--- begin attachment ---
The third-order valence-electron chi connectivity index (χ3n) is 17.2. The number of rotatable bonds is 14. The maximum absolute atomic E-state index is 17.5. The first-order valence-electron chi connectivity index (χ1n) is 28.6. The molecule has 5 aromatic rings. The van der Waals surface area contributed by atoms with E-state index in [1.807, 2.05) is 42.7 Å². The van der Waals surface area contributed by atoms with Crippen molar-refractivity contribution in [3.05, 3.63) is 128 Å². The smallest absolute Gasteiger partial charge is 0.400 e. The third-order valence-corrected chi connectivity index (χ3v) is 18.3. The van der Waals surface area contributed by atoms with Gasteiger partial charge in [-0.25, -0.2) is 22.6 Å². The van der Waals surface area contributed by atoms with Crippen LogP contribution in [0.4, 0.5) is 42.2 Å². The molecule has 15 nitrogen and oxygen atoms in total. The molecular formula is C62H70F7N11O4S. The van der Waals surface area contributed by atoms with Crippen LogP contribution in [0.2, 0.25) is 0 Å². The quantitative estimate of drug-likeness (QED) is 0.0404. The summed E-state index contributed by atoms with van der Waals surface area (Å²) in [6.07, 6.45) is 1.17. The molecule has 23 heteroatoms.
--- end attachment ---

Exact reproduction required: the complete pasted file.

The third-order valence-electron chi connectivity index (χ3n) is 17.2. The number of rotatable bonds is 14. The maximum absolute atomic E-state index is 17.5. The first-order valence-electron chi connectivity index (χ1n) is 28.6. The molecule has 5 aromatic rings. The van der Waals surface area contributed by atoms with E-state index in [1.807, 2.05) is 42.7 Å². The van der Waals surface area contributed by atoms with Crippen molar-refractivity contribution in [3.05, 3.63) is 128 Å². The smallest absolute Gasteiger partial charge is 0.400 e. The third-order valence-corrected chi connectivity index (χ3v) is 18.3. The van der Waals surface area contributed by atoms with Gasteiger partial charge in [-0.25, -0.2) is 22.6 Å². The van der Waals surface area contributed by atoms with Crippen LogP contribution in [0.4, 0.5) is 42.2 Å². The molecule has 15 nitrogen and oxygen atoms in total. The molecular formula is C62H70F7N11O4S. The van der Waals surface area contributed by atoms with Crippen LogP contribution in [0.2, 0.25) is 0 Å². The quantitative estimate of drug-likeness (QED) is 0.0404. The summed E-state index contributed by atoms with van der Waals surface area (Å²) in [6.07, 6.45) is 1.17. The molecule has 23 heteroatoms.